fourth means responsive to said third means for controlling said first and second means to limit the rate of said communicating said information to said first port to a preselected fraction of the transmission capacity of said communications line that is unused by information that already occupies a portion of said transmission capacity.
11. The terminal of claim 10 wherein said third means is responsive to data about information that occupies a portion of said transmission capacity of said first communications line and to data about information that is scheduled to occupy a portion of said transmission capacity of said first communications line.
12. The terminal of claim 11 wherein said third means derives said data about information that is scheduled to occupy a portion of the transmission capacity of said first communications line from said second port.
13. The terminal of claim 12 wherein said data about information that is scheduled to occupy a portion of the transmission capacity of said first communications line is in the form of reservation bits, with each reservation bit reserving one empty slot, and wherein said fourth means
a) limits said rate of said communicating, when reservation bits are present, to a selected fraction of the transmission capacity of said first communications line, which fraction corresponds to a portion of said capacity that is not already occupied, and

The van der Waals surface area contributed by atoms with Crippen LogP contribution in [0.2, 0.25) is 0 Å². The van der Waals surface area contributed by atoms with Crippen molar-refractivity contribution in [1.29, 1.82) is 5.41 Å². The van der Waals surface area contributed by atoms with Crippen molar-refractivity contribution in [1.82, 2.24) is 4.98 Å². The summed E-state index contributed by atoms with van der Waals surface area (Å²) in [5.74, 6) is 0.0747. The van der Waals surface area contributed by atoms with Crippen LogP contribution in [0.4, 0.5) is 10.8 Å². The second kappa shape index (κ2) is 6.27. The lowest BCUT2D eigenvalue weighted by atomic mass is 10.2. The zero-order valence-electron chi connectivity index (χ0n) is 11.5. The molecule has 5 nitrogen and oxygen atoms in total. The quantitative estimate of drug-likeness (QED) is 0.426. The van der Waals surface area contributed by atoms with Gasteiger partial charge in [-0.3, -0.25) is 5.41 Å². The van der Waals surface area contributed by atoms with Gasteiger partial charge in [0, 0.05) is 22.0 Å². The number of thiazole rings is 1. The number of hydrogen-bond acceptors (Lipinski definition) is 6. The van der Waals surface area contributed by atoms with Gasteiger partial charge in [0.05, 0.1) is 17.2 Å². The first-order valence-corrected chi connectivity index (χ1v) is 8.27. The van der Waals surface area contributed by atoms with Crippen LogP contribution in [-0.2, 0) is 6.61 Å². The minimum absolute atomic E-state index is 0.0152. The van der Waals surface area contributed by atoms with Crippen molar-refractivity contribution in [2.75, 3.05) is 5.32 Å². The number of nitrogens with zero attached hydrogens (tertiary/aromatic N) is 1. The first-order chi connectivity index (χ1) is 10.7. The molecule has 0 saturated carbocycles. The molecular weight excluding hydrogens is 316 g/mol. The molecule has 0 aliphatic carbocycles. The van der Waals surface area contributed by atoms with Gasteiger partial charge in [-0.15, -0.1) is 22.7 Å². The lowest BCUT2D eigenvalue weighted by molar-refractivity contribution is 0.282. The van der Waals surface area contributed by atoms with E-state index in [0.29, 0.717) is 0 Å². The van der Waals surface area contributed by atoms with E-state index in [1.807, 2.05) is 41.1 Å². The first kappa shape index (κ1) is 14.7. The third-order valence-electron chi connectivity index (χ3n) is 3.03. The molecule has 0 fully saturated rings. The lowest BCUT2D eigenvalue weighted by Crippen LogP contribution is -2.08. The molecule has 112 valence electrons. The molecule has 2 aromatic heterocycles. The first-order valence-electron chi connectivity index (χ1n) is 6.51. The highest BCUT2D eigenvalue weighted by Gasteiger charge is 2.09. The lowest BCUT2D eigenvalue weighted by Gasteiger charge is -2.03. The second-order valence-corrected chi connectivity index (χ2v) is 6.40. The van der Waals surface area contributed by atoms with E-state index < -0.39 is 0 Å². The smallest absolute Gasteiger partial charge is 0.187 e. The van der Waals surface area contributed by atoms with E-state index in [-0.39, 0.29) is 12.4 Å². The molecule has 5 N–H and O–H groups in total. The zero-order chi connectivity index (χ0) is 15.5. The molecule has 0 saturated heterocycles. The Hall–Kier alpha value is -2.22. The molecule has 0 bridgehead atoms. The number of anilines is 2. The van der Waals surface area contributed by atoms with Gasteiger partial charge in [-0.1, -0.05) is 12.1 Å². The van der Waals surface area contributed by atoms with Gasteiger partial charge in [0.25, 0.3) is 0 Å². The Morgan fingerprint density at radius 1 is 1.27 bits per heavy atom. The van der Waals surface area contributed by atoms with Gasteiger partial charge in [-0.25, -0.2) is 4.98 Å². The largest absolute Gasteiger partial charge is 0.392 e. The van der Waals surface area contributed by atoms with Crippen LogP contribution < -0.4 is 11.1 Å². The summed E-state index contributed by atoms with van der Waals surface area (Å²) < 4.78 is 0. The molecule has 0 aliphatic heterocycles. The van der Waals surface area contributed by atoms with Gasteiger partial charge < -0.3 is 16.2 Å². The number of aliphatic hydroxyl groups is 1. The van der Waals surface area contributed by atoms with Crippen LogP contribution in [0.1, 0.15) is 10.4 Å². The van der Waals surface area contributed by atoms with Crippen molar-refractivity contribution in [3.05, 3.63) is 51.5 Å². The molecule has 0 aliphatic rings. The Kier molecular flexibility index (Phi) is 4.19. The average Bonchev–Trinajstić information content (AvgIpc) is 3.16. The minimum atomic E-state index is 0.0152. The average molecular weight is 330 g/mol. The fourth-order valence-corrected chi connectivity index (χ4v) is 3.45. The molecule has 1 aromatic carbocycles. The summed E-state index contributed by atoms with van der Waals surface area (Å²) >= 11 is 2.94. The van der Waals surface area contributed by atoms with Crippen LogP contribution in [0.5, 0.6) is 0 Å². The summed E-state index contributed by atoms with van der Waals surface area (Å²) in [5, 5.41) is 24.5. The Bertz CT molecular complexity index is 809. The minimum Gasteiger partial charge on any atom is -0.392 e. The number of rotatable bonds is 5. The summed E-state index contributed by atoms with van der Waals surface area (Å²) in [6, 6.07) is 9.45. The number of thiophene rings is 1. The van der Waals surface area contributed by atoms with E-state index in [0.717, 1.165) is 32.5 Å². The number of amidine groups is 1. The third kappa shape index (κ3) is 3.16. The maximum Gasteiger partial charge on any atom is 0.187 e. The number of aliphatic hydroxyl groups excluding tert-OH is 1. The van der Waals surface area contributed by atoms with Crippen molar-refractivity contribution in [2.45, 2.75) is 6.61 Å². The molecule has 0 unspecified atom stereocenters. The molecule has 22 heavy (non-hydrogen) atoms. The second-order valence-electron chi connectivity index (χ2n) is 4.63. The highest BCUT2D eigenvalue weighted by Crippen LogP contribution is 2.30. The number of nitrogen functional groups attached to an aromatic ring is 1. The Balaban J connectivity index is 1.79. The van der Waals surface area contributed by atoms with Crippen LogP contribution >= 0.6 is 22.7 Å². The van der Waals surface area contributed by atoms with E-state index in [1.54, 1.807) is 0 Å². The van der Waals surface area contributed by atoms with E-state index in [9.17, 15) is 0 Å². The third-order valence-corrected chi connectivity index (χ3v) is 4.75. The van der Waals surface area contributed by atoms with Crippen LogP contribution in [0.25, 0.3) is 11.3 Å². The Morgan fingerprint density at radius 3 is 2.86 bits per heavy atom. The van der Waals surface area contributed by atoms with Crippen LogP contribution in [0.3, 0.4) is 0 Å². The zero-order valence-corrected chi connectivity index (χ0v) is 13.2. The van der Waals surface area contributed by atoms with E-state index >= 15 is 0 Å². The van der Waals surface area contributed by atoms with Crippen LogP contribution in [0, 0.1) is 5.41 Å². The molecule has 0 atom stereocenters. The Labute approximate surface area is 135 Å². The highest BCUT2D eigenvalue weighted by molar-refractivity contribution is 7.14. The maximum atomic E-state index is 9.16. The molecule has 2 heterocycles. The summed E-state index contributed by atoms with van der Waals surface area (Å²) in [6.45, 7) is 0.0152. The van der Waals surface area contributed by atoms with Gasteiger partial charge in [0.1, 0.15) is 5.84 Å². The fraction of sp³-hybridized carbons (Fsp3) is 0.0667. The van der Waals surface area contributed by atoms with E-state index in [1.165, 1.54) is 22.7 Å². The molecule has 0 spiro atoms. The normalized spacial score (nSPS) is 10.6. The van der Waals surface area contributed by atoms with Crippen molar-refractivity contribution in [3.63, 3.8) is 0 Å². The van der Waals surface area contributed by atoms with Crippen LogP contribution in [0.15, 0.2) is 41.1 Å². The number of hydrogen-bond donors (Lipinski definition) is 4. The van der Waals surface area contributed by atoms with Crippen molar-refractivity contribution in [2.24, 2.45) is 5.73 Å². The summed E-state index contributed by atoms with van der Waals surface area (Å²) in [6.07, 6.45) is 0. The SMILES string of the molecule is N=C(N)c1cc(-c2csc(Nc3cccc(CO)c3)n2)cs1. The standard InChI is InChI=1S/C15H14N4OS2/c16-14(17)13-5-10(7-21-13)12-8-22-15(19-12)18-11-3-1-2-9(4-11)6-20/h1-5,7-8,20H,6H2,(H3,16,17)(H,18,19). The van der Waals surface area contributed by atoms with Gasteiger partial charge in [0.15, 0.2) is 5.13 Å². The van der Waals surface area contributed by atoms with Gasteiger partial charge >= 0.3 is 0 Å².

b) limits said rate of said communicating, when no reservation bits are present, to allow transmitting over all of the unoccupied transmission capacity of said first communications line.
14. The terminal of claim 11 wherein said fourth means limits said rate to a selected fraction of the total capacity less the sum of
a) the transmission capacity of said first communications line that is already occupied, and
b) the transmission capacity scheduled to be occupied.
15. The terminal of claim 14 wherein said selected fraction is adjustable.
16. A terminal having a first port for connection to a first communications line, a second port for connection to a second communications line, means for transmitting packets of information to said first port, means for reserving capacity at said first port by sending reservation bits to said second port, and means for controlling said means for transmitting packets to regulate transmission in accordance with available capacity at said first port and in accordance with the reservation bits sent to said second port, the improvement comprising:
control means responsive to said first port and to said second port for determining the proportion of time that said first port has available capacity and for controlling said means for reserving to send reservation bits in sufficient number to provide said terminal with a proportion of the transmission capacity of said first port that is commensurate with the capacity used by other terminals.
17. The terminal of claim 16 wherein said control means directs said means for reserving to send reservation bits in sufficient number to insure a specified unused capacity at said first port.
18. A terminal including means for interacting with a first transmission channel and a second transmission channel in accordance with protocol IEEE 802.6, the improvement comprises:
first means for ascertaining level of available transmission capacity at said first transmission channel; and